How wonderful it was to imagine Fred Hylands begrudgingly trodding up these stairs, grasping the same rails, scuffing his long boots, holding his first prospect into the safari that was Tin Pan Alley. He had just moved to the big city in late 1896, and was likely not aware that he would be making records in just a few months, that soon his accompaniment would become unknowingly immortal. We did this historical strolling around right before heading over to Colin Hancock’s to make disc records.
After the whirlwind of making disc records and spending several hilarious hours with Jerron Paxton, I had an interesting time getting back to where I was staying. What fun it was for me, a Californian, trying to figure out the subway after 11 at night. Anyone who has taken the subway at least a few times knows that the weekends are the time when repairs are made, so the schedule is often thrown out of order. I took the subway everywhere on this trip, so after becoming quite familiar with it, this hour trip back to where I was staying was quite some fun.
I was staying on West 49th street, just a few blocks from Times Square. My original plan of getting off at 42nd street was thwarted by a train that was stuck at that station, so at nearly midnight, I was forced to get out and walk through Times Square. By then I had been through there many times, but it never seems to get old, thinking of all the history associated with it, juxtaposed with all the bright lights and modern notions of it. At one time Fred Hylands set up one of his many publishing firms there, long before it became so blindingly bright. This didn’t last long of course, but it was one of many publishers that used to be set up in Times Square.
The next day I had a few hours to kill, so I decided to head back to my favorite part of the city, the Lower East side. In a previous article I spoke of going out to the building where Frank P. Banta was born, and this was the morning I did that, but before heading out to Greenwich village, I looked for another historic address. In the 1890s, the Lower East side was infamous for its countless bars, cheap theaters, strange people, and accessibility to vices.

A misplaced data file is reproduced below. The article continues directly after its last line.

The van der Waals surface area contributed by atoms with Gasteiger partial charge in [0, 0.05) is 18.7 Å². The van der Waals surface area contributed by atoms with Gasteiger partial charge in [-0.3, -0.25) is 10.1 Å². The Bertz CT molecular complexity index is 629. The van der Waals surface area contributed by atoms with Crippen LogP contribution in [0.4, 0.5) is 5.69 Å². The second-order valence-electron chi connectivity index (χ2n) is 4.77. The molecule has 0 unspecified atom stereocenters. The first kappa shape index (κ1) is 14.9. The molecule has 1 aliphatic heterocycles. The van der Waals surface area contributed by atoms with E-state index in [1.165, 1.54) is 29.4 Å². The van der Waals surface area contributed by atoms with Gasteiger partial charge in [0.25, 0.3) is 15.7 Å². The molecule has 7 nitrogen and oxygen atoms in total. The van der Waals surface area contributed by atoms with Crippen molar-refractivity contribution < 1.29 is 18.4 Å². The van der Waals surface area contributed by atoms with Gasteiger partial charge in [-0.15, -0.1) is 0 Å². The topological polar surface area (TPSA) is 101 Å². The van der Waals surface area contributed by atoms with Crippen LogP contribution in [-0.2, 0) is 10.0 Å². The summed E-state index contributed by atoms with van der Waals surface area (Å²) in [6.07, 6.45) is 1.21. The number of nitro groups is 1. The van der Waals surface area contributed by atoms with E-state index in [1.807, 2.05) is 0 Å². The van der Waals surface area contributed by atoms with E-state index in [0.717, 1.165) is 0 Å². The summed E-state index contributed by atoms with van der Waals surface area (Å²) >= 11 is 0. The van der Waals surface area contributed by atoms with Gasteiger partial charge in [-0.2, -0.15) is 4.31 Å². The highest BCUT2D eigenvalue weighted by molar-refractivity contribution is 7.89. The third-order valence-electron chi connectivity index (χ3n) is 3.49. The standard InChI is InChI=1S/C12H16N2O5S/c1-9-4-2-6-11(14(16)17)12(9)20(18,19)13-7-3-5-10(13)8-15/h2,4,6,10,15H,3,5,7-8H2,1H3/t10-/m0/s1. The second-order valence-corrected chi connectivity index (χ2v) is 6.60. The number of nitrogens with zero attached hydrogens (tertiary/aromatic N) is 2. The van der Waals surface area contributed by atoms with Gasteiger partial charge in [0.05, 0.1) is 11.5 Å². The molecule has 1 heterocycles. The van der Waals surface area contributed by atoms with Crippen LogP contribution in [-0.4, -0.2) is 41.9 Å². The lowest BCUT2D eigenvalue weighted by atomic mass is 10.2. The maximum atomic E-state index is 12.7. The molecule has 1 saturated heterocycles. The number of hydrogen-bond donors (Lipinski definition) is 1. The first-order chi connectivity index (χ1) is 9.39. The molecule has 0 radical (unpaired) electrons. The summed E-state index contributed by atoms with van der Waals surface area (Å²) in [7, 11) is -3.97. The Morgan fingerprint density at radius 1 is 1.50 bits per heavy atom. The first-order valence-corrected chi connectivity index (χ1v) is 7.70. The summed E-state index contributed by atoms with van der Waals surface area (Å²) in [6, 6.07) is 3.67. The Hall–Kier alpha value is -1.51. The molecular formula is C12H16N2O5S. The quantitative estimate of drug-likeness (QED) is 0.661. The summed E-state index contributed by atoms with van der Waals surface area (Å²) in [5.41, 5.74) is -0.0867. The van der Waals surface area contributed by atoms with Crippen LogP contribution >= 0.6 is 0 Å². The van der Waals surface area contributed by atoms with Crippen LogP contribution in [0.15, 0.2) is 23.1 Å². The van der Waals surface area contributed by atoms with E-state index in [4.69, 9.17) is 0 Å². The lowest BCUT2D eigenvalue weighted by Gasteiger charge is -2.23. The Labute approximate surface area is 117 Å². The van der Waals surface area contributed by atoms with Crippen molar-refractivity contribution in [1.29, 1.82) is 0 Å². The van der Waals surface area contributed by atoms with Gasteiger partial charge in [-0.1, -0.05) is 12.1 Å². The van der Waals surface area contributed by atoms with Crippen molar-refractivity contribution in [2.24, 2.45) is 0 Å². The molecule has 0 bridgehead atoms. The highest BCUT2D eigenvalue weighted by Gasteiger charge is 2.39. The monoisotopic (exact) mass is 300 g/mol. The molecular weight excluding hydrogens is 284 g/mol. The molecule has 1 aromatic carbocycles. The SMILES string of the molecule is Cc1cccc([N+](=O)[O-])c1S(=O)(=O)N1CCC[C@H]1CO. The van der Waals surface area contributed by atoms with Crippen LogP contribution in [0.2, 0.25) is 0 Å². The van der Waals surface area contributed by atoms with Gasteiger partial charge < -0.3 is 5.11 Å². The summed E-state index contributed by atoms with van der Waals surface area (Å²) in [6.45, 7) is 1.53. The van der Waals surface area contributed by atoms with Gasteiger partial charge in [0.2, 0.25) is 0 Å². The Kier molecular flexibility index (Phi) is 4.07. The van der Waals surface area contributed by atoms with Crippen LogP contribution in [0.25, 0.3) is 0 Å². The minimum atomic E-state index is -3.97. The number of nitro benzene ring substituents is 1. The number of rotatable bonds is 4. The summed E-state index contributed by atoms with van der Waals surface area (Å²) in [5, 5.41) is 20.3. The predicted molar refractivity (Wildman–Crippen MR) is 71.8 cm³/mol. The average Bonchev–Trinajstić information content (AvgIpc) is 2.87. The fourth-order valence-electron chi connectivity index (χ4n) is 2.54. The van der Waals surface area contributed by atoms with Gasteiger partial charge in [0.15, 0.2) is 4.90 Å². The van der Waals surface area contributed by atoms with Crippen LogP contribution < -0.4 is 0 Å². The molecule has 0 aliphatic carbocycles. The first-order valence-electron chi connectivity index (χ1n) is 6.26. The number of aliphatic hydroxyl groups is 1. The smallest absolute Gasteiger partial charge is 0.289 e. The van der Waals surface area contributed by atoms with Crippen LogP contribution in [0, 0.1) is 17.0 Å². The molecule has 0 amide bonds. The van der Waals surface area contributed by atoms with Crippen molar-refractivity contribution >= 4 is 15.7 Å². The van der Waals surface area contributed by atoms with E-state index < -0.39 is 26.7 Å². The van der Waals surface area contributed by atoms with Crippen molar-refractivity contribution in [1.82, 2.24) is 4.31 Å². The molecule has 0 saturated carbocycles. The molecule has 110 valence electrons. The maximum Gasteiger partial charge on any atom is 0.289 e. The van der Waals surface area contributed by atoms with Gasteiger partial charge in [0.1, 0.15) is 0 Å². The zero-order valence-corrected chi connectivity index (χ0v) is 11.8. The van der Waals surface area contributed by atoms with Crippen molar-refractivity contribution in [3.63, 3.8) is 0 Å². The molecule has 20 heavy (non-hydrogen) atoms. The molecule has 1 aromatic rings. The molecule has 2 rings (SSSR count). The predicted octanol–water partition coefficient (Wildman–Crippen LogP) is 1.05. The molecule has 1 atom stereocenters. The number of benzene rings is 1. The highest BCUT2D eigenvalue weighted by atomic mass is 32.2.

Just one of many contributors to this world immortalized in the 1892 song “The Bowery,” was Russell Hunting. Although he didn’t originally set up his base of operations there, he soon moved it to a small off-street called Clinton. Hunting became famous throughout New York for being the procurer of much of the city’s smut on cylinder records. In the early 1890s, coin arcades were popping up “like mushrooms” it was said, and many of these establishments kept off color selections in their coin phonographs. Hunting attempted to corner this market, as arcade owners and the public couldn’t seem to get enough of them. Although he communicated often in code, and used as many as a dozen pseudonyms, his base of operations remained 45 Clinton street.
This building is still very much intact. Although I didn’t get to go inside, it was remarkable to see it. It was within those walls that thousands of taboo recordings and photographs were exchanged (Hunting’s assistant, Charlie Carson was a photographer, and most of his photographs were destroyed along with the records), and where Hunting’s famous arrest took place in 1896. This was truly a remarkable thing to see for me, as I have, for years, found the intrigue of Hunting and Charlie Carson’s story the most fascinating. It is because of characters like them that we think of the Lower East side in such the way that we do now.
And I think that’s a wrap folks! This was truly an extraordinary trip, and I cannot thank my friends enough for their kind hospitality and welcoming nature to a quirky Californian like me. Thanks so much to Don Gray Seubert, Brian Nalepka, Ken Bloom, Charlie and Lauren, Neal Siegal, Colin Hancock, and Shane Fleming.
Soon I will be back there soon to find and see more. Even with all that I did this trip, there is still much more to be done.
R. S. Baker has appeared at several Ragtime festivals as a pianist and lecturer. Her particular interest lies in the brown wax cylinder era of the recording industry, and in the study of the earliest studio pianists, such as Fred Hylands, Frank P. Banta, and Frederick W. Hager.